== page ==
First, many parents completely abandon rules and boundaries. Often this happens as a result of what children bring to the equation: personal temperament or age-related phenomena. For example, the spike in behavioral aggression that can come in stride or the change in sleep time which comes in adolescence may cause some parents to simply throw in the towel and give up.
Alternatively, other parents become rigid. They see the conflict surrounding sleep as a power struggle that the adult must win.
I argue that balance is key. Parents need to adopt a consistent approach that fits the values of sleep that they have been clear about all along. But they also need to remain flexible to help children adapt routines to their own unique needs.
For example, all children of all ages should have a regular bedtime and wake-up time. However, parents may be open to a joint plan with older children about what that time should be, or to take cues and cues from younger children, working on a reasonable compromise that takes into account the needs of the individual child. A parent’s message about the importance of sleep should never be dismissed.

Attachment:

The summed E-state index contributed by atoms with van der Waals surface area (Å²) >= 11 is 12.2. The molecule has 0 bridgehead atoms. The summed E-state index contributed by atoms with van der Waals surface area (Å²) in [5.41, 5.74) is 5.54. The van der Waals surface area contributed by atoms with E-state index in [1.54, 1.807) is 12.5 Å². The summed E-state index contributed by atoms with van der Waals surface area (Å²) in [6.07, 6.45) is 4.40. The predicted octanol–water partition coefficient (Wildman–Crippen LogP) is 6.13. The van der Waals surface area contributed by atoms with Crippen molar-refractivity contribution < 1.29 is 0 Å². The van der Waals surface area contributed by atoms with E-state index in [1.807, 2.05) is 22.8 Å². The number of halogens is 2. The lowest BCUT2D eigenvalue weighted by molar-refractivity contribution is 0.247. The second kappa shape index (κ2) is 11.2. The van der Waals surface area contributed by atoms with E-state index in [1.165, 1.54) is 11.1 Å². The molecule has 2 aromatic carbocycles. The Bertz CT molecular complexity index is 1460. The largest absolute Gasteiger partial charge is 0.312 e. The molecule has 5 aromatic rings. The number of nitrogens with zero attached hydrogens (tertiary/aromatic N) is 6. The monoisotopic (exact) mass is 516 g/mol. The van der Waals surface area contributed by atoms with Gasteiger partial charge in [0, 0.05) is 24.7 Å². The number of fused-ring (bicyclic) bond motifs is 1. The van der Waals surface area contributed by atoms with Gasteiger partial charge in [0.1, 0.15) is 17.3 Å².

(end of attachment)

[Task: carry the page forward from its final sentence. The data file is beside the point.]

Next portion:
4. Manage household issues that affect sleep
(Credit: Odua Images/Shutterstock) Blue light before bed prevents the young body from relaxing.
Research shows that certain issues outside the bedroom pose an immediate and long-term risk to children’s sleep quality. They include exposure to secondhand smokeexcessive or evening time exposure to blue light from screens and conflict at home. Addressing these factors will likely pay dividends when it comes to getting your kids a good night’s sleep.
Good sleep hygiene is a family affair. It’s never too late to kick habits in a good direction and recommit to everyone getting the rest they need. Your child’s sleep habits can be a critical building block for lifelong health.
Erika Bocknek is an associate professor of educational psychology at Wayne State University. This article was republished by The conversation under a Creative Commons license. Read on original article.